Maryvale Graffiti Wall Provides ‘Tagger’ Outlet
By Sandi Gabel –
Spray paint used to cast a fuzzy glow over the West Side’s buildings–hazy outlines and shapes seemed to be a part of the structures themselves. Nothing was sacred from the nightly barrage of the “taggers,” who could convert a newly whitewashed fence into a phosphorescent “masterpiece” within seconds.
In October 1996, Captains Daniel and Yvonne Nunez, officers at the Maryvale Corps Community Center, noticed the graffiti pollution in their neighborhood was overwhelming its citizens. Buildings, fences and billboards were covered with the designs and paintings of some very talented young artists. “Tag bangers” (street artists) were spray painting their “tags” (nicknames) across town in a territorial warfare.
The Nunezes took action. The north side of the Community center was converted to a graffiti wall, where local artists now ply their trade in a safe, non-threatening environment, creating murals and designs without posing a threat to the community. Since the wall has been designated as free space, West Phoenix has seen a 90 percent drop in neighborhood graffiti.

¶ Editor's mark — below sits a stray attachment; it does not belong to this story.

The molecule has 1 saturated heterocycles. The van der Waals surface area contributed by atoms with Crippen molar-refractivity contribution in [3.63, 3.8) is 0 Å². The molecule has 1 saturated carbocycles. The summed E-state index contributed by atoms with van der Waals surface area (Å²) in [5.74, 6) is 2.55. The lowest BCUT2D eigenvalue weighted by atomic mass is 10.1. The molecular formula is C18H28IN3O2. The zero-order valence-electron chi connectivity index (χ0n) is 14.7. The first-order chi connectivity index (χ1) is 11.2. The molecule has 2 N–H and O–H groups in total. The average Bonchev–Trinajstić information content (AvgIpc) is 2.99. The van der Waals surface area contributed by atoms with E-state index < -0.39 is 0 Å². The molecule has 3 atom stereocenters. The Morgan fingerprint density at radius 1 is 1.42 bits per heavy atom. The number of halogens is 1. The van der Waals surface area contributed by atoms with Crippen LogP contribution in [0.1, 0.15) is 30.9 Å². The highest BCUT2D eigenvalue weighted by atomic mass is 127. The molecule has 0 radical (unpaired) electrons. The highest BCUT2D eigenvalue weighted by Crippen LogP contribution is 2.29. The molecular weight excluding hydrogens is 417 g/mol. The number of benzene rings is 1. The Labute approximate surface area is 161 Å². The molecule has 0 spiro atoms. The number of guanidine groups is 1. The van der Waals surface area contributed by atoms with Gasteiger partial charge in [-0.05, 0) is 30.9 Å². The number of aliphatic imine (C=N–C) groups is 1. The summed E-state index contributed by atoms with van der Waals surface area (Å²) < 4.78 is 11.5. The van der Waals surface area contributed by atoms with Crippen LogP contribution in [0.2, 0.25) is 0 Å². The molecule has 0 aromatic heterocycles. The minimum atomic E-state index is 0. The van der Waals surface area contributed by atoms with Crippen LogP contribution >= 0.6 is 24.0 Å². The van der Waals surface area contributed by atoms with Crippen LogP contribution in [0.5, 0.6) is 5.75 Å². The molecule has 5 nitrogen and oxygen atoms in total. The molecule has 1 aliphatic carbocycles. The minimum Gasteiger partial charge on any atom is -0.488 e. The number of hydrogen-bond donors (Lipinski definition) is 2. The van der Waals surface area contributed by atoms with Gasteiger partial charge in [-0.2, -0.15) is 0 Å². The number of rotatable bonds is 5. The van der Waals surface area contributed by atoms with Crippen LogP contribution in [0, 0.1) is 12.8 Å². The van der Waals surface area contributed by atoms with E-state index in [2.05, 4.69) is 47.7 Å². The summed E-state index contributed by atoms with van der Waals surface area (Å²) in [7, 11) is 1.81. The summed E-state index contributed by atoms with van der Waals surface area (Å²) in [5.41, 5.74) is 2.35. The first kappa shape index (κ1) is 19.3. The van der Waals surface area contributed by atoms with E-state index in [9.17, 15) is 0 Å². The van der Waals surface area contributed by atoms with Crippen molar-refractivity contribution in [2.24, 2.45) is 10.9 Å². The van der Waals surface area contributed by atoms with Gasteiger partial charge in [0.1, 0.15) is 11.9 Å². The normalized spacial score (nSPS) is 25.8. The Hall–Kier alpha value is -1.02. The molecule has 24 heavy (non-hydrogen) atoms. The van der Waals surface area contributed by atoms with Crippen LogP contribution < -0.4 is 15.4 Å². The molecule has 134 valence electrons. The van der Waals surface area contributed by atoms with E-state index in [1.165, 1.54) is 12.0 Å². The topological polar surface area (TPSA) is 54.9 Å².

Youngsters from across the Valley–all areas of Phoenix, Toleson, Tempe and Mesa–can paint all day during the summer, and after school and on weekends during the academic year. They are forbidden to depict any gang-related symbols and activities or to glorify drug and alcohol use. If an artist’s work, which is usually highly distinctive, is spotted on public property they are banned from the wall for a month.
The wall is whitewashed every two to three weeks, and another creation is begun.